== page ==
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Populism, Ideology and Discourse in the Global South

Kirk Hawkins

Kirk A. Hawkins is a professor in the Department of Political Science at Brigham Young University. He received his bachelor’s degree in international relations and Spanish from Brigham Young University, USA and his PhD in political science from Duke University, USA. He teaches about comparative politics, especially of Latin America, with a special focus on political organization and political ideas. His initial studies focused on political parties and clientelism in Latin America, but his research on Venezuela led him to the study of populist governments around the globe in an effort to better measure and catalog their effects. More recently, he has focused on the study of affective polarization (a significant consequence of populism) and techniques of depolarization, especially by assessing the work of non-profits in the United States. He is currently on the Scholars Council of Braver Angels, a US non-profit engaged in depolarization. He is also the director of Team Populism, a scholarly network dedicated to the global study of populism and its consequences.

Most recent relevant publications

Hawkins, K. (2019). The Ideational Approach: Routledge Handbook of Global Populism. Abingdon: Routledge.

Hawkins, K. A., & Rovira Kaltwasser, C. (2018). Measuring populist discourse in the United States and beyond. Nature human behavior, 2(4), 241-242.

Hawkins, K. A., Kaltwasser, C. R., & Andreadis, I. (2020). The activation of populist attitudes. Government and Opposition, 55(2), 283-307.

As the co-convenor of your hub, how do you perceive the general topic in relation to your hub?

Like all fields of political science, we aim to better understand how the political world functions. However, this project has broader ambitions than solely political science; it is an interdisciplinary social science project, where we strive to comprehend how society operates. Politics is a part of this, but we must also consider how the government interacts with the economy and how this relates to the peace and community we share with our neighbors and in our homes. The project has a broad focus, encompassing all these aspects, but it particularly concentrates on countries in what is often referred to as the global south—nations that are economically challenged and have less consolidated democracies. The goal is to explore ways to improve these situations. In other words, the project, in my view, focuses on understanding and enhancing policies. Therefore, policy relevance and implications are crucial components of the project.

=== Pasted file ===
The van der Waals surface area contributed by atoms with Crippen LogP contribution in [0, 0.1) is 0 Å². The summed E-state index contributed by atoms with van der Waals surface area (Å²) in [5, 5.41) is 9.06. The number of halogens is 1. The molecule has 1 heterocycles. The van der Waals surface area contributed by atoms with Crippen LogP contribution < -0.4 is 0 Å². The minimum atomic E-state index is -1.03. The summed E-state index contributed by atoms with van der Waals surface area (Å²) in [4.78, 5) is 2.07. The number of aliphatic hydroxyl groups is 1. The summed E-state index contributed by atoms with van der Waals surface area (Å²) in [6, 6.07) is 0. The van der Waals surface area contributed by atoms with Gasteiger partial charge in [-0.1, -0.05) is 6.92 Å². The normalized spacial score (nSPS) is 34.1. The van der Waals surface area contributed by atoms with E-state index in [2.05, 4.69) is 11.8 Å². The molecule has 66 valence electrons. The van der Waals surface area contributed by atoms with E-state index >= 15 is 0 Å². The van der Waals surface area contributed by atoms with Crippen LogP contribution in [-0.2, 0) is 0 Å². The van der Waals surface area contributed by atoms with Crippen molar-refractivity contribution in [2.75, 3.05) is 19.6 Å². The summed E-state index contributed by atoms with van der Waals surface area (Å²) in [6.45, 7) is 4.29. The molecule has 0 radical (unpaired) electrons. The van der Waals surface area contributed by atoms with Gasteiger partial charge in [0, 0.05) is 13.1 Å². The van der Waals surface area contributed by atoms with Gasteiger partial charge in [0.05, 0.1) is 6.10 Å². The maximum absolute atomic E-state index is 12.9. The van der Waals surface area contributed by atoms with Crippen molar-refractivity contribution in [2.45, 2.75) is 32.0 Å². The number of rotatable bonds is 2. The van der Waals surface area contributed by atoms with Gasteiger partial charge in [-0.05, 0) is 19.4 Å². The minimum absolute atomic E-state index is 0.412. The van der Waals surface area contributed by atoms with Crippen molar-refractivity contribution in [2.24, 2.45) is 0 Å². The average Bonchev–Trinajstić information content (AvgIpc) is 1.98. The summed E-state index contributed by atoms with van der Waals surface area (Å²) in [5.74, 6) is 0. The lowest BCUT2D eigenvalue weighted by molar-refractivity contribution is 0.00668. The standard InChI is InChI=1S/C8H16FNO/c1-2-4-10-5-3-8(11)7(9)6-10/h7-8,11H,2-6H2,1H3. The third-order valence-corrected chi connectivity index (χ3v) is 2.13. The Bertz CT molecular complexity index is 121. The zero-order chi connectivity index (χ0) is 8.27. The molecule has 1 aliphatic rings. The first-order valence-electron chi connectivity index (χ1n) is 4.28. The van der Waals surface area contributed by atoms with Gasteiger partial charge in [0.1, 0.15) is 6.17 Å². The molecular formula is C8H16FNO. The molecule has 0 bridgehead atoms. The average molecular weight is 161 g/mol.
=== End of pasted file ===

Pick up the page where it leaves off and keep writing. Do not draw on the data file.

Our hub deals with this question in relation to populism. Populism is currently at the forefront of many people’s minds. Being an inherent part of democracy, it inherently possesses the potential to arise. Populism tends to be more prevalent in countries grappling with weak governance, corruption, and governments that fail to deliver equitably for all citizens. However, we often overlook the fact that populism has been a long-standing issue; it’s not new, but rather has resurfaced. Exploring the more chronic experiences of populism in countries of the global south offers valuable insights. As a social scientist, it’s fascinating to consider what lessons we can learn from each other in this regard. Additionally, we aim to understand polarization, a significant consequence of populism. Populism unfortunately undermines key institutions of liberal democracy and acts as a catalyst for polarization within our societies. It creates divisions among citizens, fostering an unwillingness to coexist or collaborate. The ramifications of this are substantial.

As the co-convenor of your hub, how do you relate to other hubs?

Our hub’s interdisciplinary approach extends beyond political science, connecting with other hubs to address issues like populism and its consequences. We explore how populists, when in power, often undermine democracy and civil liberties, leading to democratic backsliding and increased authoritarianism. This dynamic fosters polarization and challenges liberal democracy’s core institutions. Our collaboration with other hubs, focusing on economic development and equity, sheds light on the causal chain linking poor governance, inequity, and populism. We strive to understand these interrelated problems, recognizing their complexity and the importance of a unified effort across various disciplines and thematic areas.